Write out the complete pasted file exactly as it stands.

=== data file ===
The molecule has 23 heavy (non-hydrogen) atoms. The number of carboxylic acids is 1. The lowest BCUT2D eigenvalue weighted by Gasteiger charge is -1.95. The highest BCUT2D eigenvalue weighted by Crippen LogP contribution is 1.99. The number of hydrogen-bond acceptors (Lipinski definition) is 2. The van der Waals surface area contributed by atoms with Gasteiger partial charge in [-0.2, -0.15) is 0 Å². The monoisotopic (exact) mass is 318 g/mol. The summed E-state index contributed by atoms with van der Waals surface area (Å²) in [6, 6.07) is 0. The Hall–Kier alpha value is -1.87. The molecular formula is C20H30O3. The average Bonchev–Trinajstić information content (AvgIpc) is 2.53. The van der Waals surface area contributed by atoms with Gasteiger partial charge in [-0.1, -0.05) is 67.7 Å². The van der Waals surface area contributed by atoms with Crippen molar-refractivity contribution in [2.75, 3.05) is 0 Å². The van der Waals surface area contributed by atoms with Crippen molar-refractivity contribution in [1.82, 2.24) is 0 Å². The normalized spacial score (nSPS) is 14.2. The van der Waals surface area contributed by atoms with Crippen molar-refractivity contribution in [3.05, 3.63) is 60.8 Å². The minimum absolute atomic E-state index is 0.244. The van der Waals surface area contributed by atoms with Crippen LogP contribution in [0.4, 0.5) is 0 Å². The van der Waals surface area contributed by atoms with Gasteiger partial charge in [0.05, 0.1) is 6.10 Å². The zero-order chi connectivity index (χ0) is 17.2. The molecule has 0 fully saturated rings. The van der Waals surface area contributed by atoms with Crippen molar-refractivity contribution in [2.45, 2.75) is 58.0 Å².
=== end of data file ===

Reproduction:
The molecule has 23 heavy (non-hydrogen) atoms. The number of carboxylic acids is 1. The lowest BCUT2D eigenvalue weighted by Gasteiger charge is -1.95. The highest BCUT2D eigenvalue weighted by Crippen LogP contribution is 1.99. The number of hydrogen-bond acceptors (Lipinski definition) is 2. The van der Waals surface area contributed by atoms with Gasteiger partial charge in [-0.2, -0.15) is 0 Å². The monoisotopic (exact) mass is 318 g/mol. The summed E-state index contributed by atoms with van der Waals surface area (Å²) in [6, 6.07) is 0. The Hall–Kier alpha value is -1.87. The molecular formula is C20H30O3. The average Bonchev–Trinajstić information content (AvgIpc) is 2.53. The van der Waals surface area contributed by atoms with Gasteiger partial charge in [-0.1, -0.05) is 67.7 Å². The van der Waals surface area contributed by atoms with Crippen molar-refractivity contribution in [2.75, 3.05) is 0 Å². The van der Waals surface area contributed by atoms with Crippen molar-refractivity contribution in [1.82, 2.24) is 0 Å². The normalized spacial score (nSPS) is 14.2. The van der Waals surface area contributed by atoms with Crippen molar-refractivity contribution in [3.05, 3.63) is 60.8 Å². The minimum absolute atomic E-state index is 0.244. The van der Waals surface area contributed by atoms with Crippen LogP contribution in [0.4, 0.5) is 0 Å². The van der Waals surface area contributed by atoms with Gasteiger partial charge in [0.05, 0.1) is 6.10 Å². The zero-order chi connectivity index (χ0) is 17.2. The molecule has 0 fully saturated rings. The van der Waals surface area contributed by atoms with Crippen molar-refractivity contribution in [2.45, 2.75) is 58.0 Å².